In short, as we learned from all the misleading hype for the war in Iraq, that experts are not so expert. In fact they were mostly completely wrong. We know now that most of our politicians, regardless of party, bought into the mythology and may be incapable of telling the truth even now.
The pattern continues with critical voices on the economy not being heard with any regularity. The business press still relies on the analysts and CEOs who downplayed past problems or were complicit in present ones. Even billionaires like George Soros are covered more in Europe than in the US. He had his latest commentary in London's Financial Times sent to me. It suggests that this crisis, unlike earlier ones is much more severe and signals the end of an era.
And that is serious:
He writes "the current crisis marks the end of an era of credit expansion based on the dollar as the international reserve currency. The periodic crises were part of a larger boom-bust process. The current crisis is the culmination of a super-boom that has lasted for more than 60 years."
He concludes: "The danger is that the resulting political tensions, including US protectionism, may disrupt the global economy and plunge the world into recession or worse."
Note the phrase, "or worse."
Michael Dicks, head of research at Barclays Wealth, told the Independent: "The risk for policymakers is that they become seen as ineffectual, and the Fed had itself already inferred that its past program of interest-rate cuts has not been up to the task. We remain worried that the overly negative reaction of markets will become more and more self-fulfilling, polluting economic fundamentals."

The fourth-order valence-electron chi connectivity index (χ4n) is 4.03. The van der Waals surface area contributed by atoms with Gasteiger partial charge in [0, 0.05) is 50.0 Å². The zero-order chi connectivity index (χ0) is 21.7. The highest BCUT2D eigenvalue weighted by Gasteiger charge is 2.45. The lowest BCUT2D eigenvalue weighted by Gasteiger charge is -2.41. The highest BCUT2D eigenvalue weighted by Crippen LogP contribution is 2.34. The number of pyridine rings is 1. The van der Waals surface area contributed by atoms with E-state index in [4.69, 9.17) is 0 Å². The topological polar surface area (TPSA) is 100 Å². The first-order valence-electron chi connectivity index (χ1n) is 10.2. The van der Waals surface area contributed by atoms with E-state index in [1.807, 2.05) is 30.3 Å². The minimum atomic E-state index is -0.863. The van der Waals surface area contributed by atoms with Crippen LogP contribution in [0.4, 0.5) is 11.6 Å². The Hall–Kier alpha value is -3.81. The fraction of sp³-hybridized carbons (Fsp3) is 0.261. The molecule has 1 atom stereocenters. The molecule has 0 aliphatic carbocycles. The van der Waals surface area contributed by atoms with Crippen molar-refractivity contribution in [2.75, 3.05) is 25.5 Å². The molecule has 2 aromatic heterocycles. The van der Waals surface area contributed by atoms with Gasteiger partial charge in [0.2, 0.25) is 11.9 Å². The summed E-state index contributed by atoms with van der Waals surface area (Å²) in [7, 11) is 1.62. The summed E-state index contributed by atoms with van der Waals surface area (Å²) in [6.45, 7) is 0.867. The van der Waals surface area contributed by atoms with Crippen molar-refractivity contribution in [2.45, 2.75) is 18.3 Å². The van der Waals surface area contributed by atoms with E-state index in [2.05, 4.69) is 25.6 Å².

Translation: The stimulus solutions are not a panacea and this crisis is beyond anyone's control because it is driven by unpayable debt, a deficit driven by war spending, structural imbalances and business cycles.
And, unfortunately, as Bill Bowles notes, our media often obscures the reasons for the panic and instead spins the upbeat drumbeat of officialdom by:
"Never call(ing) a recession a recession, just keep on saying that it's 'around the corner, maybe', a ridiculous response given that we are already in a recession as any fool can see.
'The big question is whether we are just seeing a bad month for shares - or whether this is the start of a bear market that could see share prices sliding for years.'
So questions get answered with, you guessed it, more questions."
But maybe "THEY" don't have answers-as we would expect them to-- and perhaps we do in the sense that the public and advocacy groups do not have to accept the flawed media framing of these issues that proved so wrong about the war then, and deceptive about the economy now.
We don't need more after the fact studies but, instead, robust action that will be stimulus for more economic equity, not subsidies for the institutions that caused the crisis in the first place.
News Dissector Danny Schechter wrote SQUEEZED, an e-book chronicling the crisis and calling for better media coverage. He is also "blogger-in chief" of Mediachannel.org, His new film is IN DEBT WE TRUST: America Before the Bubble Burst (Indebtwetrust.com) Comments to Dissector@mediachannel.org